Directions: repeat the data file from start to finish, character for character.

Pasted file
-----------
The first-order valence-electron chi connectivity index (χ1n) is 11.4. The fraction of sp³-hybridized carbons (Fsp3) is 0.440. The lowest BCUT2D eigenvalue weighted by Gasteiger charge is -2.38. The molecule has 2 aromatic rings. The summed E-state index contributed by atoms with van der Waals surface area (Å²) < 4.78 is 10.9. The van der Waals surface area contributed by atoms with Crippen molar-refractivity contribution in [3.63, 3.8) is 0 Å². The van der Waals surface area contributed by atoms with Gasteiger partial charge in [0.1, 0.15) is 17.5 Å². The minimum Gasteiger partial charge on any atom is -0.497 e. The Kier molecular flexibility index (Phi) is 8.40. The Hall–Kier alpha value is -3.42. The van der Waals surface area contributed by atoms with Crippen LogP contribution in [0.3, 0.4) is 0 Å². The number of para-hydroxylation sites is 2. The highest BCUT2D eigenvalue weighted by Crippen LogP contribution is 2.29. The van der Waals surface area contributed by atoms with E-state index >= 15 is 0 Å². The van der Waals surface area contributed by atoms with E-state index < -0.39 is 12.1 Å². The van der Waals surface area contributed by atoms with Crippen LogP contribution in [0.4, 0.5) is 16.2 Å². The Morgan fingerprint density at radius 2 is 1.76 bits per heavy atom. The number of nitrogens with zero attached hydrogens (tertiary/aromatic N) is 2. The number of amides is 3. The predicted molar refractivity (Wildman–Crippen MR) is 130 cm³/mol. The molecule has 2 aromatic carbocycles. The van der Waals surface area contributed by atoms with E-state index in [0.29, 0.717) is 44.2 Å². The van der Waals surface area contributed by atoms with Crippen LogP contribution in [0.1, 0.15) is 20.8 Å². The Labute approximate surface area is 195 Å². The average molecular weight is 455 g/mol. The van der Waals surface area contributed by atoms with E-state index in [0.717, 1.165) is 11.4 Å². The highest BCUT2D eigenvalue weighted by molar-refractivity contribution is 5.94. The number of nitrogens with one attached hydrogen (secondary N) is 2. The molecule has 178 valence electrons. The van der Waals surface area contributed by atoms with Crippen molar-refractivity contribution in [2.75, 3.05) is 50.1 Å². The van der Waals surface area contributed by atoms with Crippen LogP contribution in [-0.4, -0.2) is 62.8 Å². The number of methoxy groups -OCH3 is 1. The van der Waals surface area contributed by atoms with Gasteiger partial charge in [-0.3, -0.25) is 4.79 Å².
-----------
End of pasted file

The first-order valence-electron chi connectivity index (χ1n) is 11.4. The fraction of sp³-hybridized carbons (Fsp3) is 0.440. The lowest BCUT2D eigenvalue weighted by Gasteiger charge is -2.38. The molecule has 2 aromatic rings. The summed E-state index contributed by atoms with van der Waals surface area (Å²) < 4.78 is 10.9. The van der Waals surface area contributed by atoms with Crippen molar-refractivity contribution in [3.63, 3.8) is 0 Å². The van der Waals surface area contributed by atoms with Gasteiger partial charge in [0.1, 0.15) is 17.5 Å². The minimum Gasteiger partial charge on any atom is -0.497 e. The Kier molecular flexibility index (Phi) is 8.40. The Hall–Kier alpha value is -3.42. The van der Waals surface area contributed by atoms with Crippen LogP contribution in [0.3, 0.4) is 0 Å². The number of para-hydroxylation sites is 2. The highest BCUT2D eigenvalue weighted by Crippen LogP contribution is 2.29. The van der Waals surface area contributed by atoms with E-state index >= 15 is 0 Å². The van der Waals surface area contributed by atoms with E-state index < -0.39 is 12.1 Å². The van der Waals surface area contributed by atoms with Crippen LogP contribution in [0.4, 0.5) is 16.2 Å². The Morgan fingerprint density at radius 2 is 1.76 bits per heavy atom. The number of nitrogens with zero attached hydrogens (tertiary/aromatic N) is 2. The number of amides is 3. The predicted molar refractivity (Wildman–Crippen MR) is 130 cm³/mol. The molecule has 2 aromatic carbocycles. The van der Waals surface area contributed by atoms with E-state index in [0.29, 0.717) is 44.2 Å². The van der Waals surface area contributed by atoms with Crippen LogP contribution in [0.1, 0.15) is 20.8 Å². The Labute approximate surface area is 195 Å². The average molecular weight is 455 g/mol. The van der Waals surface area contributed by atoms with E-state index in [0.717, 1.165) is 11.4 Å². The highest BCUT2D eigenvalue weighted by molar-refractivity contribution is 5.94. The number of nitrogens with one attached hydrogen (secondary N) is 2. The molecule has 178 valence electrons. The van der Waals surface area contributed by atoms with Crippen molar-refractivity contribution in [2.75, 3.05) is 50.1 Å². The van der Waals surface area contributed by atoms with Crippen LogP contribution in [-0.4, -0.2) is 62.8 Å². The number of methoxy groups -OCH3 is 1. The van der Waals surface area contributed by atoms with Gasteiger partial charge in [-0.3, -0.25) is 4.79 Å².